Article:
Assad’s Cartoonish Crackdown

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In the early morning hours of Aug. 24, masked members of President Bashar al-Assad's security forces pulled Syrian cartoonist Ali Farzat out of his car near Damascus's Umayyad Mosque. He was then beaten, mainly on his hands, and dumped on the road leading to the airport. Pictures of Farzat convalescing in a hospital bed were posted today on Facebook.

Farzat was no ordinary Syrian opposed to the Assad regime -- he is one of the Arab world's finest political cartoonists. During the short-lived moment of political liberalization at the beginning of Assad's reign in 2000, he launched his own satirical newspaper, al-Domari. It was soon shuttered as Syrian authorities returned to their old habits.

But Farzat kept drawing. contributor Robin Yassin-Kassab described his work as "tragicomic; he never minimizes the pain of the contemporary Arab situation even as he laughs at it." That's exactly right: He skewered what he saw as the corrupt Syrian regime, vicious Israel, and pompous, greedy businessmen in equal measure. Here are some of his cartoons, which, now more than ever, deserve a broad readership.

Update: The picture of Farzat above on the left was taken as he recuperated in his hospital bed on Aug. 25. The portrait on the right, which was reportedly sketched on Aug. 27, contains a none too subtle message to the Assad regime.

Photos of Farzat and his cartoons have been taken from his Facebook page.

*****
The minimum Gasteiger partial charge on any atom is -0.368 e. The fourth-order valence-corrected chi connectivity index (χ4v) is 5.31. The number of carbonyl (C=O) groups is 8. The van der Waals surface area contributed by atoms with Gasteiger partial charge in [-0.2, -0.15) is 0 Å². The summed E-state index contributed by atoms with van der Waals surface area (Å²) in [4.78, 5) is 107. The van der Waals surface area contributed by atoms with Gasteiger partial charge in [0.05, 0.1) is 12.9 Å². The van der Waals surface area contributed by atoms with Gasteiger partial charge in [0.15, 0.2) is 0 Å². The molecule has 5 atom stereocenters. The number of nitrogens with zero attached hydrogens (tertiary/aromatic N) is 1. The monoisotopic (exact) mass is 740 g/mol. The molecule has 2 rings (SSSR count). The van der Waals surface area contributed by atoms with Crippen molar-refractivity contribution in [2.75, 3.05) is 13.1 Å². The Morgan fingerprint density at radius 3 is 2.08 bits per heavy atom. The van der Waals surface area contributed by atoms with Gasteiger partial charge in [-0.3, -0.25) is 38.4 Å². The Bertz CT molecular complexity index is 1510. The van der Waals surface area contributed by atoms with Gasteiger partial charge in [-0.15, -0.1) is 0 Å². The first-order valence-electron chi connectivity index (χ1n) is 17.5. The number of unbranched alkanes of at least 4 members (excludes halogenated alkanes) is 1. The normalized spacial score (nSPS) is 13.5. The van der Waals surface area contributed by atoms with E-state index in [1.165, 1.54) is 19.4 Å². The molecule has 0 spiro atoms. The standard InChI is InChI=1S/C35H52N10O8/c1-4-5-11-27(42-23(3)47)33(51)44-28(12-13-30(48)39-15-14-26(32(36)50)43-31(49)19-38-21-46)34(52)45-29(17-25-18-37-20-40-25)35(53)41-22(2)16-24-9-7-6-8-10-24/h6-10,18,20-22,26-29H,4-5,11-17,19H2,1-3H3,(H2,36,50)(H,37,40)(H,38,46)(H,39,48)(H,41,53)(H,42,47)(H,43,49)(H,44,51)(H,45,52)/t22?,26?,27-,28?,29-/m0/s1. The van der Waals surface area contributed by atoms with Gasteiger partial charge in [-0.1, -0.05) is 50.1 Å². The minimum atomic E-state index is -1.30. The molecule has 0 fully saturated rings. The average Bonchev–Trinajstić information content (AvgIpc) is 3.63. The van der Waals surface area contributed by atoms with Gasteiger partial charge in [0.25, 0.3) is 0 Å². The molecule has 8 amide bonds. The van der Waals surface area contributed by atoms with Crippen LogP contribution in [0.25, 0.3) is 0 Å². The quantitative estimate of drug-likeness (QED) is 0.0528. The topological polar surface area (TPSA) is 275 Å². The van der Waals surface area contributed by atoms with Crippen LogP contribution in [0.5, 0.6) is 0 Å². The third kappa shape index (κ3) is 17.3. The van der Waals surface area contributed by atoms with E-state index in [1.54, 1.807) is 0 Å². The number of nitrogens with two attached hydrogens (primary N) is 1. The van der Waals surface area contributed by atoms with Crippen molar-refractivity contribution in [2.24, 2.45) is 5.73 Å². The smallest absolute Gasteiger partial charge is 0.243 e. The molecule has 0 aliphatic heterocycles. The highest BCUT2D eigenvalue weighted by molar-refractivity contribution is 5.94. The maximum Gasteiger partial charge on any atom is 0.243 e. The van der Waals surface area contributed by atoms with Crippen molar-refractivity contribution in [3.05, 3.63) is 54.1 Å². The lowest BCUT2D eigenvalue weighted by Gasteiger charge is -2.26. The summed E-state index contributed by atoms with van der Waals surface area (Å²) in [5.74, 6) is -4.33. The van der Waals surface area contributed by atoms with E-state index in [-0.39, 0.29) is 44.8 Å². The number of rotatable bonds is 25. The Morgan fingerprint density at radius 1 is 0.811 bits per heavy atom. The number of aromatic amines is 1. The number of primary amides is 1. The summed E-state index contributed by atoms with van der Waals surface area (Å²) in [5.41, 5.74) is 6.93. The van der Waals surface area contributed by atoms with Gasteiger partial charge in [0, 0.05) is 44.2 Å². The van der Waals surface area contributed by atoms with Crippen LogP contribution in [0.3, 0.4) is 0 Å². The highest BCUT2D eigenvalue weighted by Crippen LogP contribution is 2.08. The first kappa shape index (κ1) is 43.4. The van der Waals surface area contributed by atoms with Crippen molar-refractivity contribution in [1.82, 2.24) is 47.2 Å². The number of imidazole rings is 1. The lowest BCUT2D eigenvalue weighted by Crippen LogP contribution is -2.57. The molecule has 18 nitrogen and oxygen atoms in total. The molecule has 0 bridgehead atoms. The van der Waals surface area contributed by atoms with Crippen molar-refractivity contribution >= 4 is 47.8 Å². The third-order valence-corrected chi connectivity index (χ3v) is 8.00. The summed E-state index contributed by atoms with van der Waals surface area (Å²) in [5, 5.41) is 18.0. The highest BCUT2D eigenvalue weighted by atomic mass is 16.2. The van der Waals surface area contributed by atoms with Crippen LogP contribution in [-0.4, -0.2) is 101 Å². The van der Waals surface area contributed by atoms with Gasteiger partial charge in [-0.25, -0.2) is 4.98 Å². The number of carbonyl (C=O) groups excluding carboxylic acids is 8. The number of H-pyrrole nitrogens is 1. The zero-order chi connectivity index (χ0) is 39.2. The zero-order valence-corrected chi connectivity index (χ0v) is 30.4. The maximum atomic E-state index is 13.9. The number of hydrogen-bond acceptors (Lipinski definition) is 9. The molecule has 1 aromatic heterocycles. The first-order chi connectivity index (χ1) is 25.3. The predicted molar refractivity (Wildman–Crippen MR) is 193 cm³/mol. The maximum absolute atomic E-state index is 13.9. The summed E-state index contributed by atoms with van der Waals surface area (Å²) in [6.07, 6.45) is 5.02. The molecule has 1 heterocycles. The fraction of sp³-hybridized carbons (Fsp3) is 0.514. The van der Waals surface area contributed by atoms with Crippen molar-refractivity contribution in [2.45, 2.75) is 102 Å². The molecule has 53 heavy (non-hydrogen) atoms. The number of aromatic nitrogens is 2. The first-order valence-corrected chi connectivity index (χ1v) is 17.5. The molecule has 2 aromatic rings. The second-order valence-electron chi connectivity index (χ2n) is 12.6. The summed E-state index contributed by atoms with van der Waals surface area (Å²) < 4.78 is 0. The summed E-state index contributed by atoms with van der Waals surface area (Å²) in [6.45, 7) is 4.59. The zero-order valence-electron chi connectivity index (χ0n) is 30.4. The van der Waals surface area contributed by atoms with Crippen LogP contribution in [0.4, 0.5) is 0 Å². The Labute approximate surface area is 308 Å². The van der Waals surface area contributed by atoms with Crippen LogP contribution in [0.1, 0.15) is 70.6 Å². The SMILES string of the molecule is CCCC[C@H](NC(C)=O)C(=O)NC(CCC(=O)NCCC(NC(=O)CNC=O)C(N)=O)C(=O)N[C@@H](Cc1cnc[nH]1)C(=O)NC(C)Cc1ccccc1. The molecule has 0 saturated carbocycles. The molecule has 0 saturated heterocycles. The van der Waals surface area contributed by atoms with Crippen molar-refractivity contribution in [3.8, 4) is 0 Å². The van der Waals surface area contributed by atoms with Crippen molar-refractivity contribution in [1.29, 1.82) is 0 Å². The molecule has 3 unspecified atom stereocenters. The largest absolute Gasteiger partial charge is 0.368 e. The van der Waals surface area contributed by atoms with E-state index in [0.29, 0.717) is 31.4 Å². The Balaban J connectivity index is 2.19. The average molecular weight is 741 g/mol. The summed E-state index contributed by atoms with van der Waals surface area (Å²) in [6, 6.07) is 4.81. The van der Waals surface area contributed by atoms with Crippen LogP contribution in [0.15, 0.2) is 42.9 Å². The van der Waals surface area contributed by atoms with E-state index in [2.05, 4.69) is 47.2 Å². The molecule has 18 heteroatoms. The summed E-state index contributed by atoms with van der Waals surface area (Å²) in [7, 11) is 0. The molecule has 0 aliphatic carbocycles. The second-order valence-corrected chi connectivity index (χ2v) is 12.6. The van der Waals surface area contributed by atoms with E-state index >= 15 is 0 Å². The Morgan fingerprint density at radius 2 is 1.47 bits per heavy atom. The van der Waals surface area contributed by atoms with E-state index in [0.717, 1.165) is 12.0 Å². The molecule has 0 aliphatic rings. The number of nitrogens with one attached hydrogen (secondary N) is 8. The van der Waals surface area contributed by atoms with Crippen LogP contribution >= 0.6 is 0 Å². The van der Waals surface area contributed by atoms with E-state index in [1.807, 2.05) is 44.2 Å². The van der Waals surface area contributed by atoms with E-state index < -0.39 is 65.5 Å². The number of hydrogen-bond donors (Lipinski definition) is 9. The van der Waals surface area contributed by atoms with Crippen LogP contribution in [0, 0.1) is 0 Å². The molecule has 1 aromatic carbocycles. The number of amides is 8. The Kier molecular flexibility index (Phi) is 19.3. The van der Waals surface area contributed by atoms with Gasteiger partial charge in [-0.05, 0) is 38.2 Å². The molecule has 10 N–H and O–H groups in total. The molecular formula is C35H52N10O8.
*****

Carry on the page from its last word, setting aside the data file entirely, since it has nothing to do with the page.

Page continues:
Assad cringes as he turns the calendar from Thursday to Friday, the traditional day of protest.


The sign says "spontaneous march" -- a jab at regime-organized pro-Assad rallies.


Compassion outweighs force in Syria.


Many of the cartoons satirize the Assad regime's promised reforms. Here, a regime supporter assaults an activist while yelling, "Dialogue means dialogue!"


The frame on the right reads: "Oppression: before lifting the emergency law." Left: "Freedom of speech: after lifting the emergency law."


A pro-Assad soldier and an official fret over a tiny cut on the soldier's finger, while the population of an entire Syrian city lies massacred behind them.


A consistent theme of Farzat's work is how the Arab people are impoverished by a corrupt and warlike ruling class. Here, a shoeless soldier dreams of bread while standing guard over an arsenal of bombs.


Farzat satirizes Israel's capacity for self-destruction by showing an Israeli cutting off his own arm, then begging for handouts.


A picayune dictator looks at himself in the mirror and sees a giant.

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